How to Clean a Saxophone at Home

How to Clean a Saxophone at Home

Playing your saxophone is fun and relaxing, but keeping it clean is a priority. The steps for cleaning your saxophone at home are simple with the proper tools and equipment. You would start with cleaning the neck and mouthpiece, move on to the pads, then clean the body of the instrument, and then the octave key.

The steps are broken down below with easy to follow instructions. The tools and equipment you need to clean your saxophone at home is easy to order online or purchase at a music shop. More extensive cleaning will need to be done by a professional, but basic, everyday cleaning is an easy task.

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Keep a Home Cleaning Kit

The first step for cleaning your saxophone is having the right equipment. Here are a few items that are staples for a home cleaning kit. These items should be on hand for any saxophone musician.

  • Key Oil- This is helpful for keys that aren’t functioning properly due to buildup. Always use either key oil or valve oil, but never any other kind. Other oils may damage or tarnish your instrument and require professional repair. Take care not to use too much. If your keys aren’t clunky, stuck, or impacting your playing, then they don’t need oil.
  • Jewellers Screwdrivers- These come in handy for tightening loose rods and screws.
  • Cleaning Papers- Keep these papers in your instrument case also to absorb the moisture from your pads after playing. Remember, cigarette papers can also be a great alternative.
  • Cleaning Cloths- Keep a few of these handy for wiping down your instrument. It is also a good idea to use the swab after playing. Wash these cloths occasionally in warm water and a mild detergent. Make sure they are dry before storing them either in your cleaning kit or instrument case.

 Properly Clean the Mouthpiece and Neck

Properly Clean the Mouthpiece and Neck

Remove the reed and mouthpiece from your instrument. Using a cleaning swab, gently wipe out the mouthpiece while taking extra care not to damage it. Next, wipe out the neck with the cleaning swab using the pull-through method.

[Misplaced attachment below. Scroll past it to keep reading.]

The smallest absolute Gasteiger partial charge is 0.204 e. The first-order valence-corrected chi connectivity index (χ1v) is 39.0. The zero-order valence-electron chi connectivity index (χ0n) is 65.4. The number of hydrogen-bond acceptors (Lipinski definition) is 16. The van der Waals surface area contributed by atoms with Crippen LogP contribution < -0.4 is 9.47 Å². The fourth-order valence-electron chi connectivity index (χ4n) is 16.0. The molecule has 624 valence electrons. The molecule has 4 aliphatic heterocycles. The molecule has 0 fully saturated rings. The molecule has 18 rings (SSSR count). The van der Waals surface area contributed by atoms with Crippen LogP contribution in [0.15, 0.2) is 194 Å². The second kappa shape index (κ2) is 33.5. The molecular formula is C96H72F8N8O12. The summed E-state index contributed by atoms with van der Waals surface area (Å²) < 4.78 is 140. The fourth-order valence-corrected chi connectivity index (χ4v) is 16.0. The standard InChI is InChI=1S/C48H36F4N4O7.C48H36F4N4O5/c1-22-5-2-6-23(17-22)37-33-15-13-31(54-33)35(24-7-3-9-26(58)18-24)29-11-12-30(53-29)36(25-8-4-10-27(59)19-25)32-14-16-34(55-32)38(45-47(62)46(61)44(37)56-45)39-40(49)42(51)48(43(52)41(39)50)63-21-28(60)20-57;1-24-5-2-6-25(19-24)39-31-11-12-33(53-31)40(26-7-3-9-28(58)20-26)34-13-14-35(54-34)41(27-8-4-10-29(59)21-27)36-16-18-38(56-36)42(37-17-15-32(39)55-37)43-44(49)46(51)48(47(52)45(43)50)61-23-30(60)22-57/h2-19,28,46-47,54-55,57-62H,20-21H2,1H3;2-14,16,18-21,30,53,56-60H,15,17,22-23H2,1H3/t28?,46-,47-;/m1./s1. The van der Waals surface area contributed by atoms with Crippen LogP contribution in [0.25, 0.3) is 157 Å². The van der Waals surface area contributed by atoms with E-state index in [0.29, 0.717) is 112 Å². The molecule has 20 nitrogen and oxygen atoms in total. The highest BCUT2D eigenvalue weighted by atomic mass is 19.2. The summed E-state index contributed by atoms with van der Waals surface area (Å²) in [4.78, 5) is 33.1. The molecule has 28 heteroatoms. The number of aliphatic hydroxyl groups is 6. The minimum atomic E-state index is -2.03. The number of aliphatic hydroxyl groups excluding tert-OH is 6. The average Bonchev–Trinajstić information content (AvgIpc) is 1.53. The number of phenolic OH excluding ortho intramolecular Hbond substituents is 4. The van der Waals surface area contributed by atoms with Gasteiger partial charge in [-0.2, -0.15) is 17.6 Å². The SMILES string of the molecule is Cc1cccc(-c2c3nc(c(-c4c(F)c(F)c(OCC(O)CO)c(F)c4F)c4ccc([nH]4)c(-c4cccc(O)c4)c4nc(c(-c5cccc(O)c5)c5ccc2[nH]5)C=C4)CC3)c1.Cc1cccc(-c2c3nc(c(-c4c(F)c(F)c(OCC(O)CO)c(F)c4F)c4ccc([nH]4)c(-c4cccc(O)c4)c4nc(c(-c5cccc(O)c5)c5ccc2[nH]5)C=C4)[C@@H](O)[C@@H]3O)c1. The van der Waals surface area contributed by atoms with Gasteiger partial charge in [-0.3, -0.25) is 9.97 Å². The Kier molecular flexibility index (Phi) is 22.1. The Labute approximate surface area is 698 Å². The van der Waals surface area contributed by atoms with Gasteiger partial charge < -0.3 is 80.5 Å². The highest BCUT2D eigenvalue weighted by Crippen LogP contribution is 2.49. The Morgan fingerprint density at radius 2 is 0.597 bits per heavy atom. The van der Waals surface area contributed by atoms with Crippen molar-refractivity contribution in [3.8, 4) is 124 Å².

A Pull-Through, or Swab, can be made at home using a cloth, piece of string, and a small weight. Attach the weight to one end of the string. Hang the piece of cloth at the other end of the same string. A piece of chamois or a microfiber cloth works best with leaving little to no lint behind.

Drop the weight into one opening of the neck and flip the instrument upside down to let the weight fall through the other opening. Gently pull the string until the cloth wipes through the neck, coming out of the other opening.

Another tool that can be used to clean the neck and mouthpiece is a bottle brush. The bristles are gentle and effective at removing buildup and dirt without damaging the instrument’s parts.

Remove Moisture From the Pads

If the pads of your saxophone are damp, take cleaning papers to remove the moisture. Cigarette papers are a good alternative to more expensive cleaning papers. This process is tedious, but also necessary to extend the life of your pads.

Take a paper and place it between the pad and the tone hole. Lightly press the key to blot away the moisture. This may take three, maybe ever four times to get the moisture to absorb completely. Changing the position of the paper by slightly shifting it will also absorb a good bit of the moisture.

Tip to remember: Do not pull the paper out while the key is depressed. This will mess up the pad and possibly damage the tone hole over time.

Sometimes the keys need to be removed to clean the tone holes. It is recommended that this be done by a professional at a music store. Improper cleaning can cause long-term problems and more costly issues to fix in the future.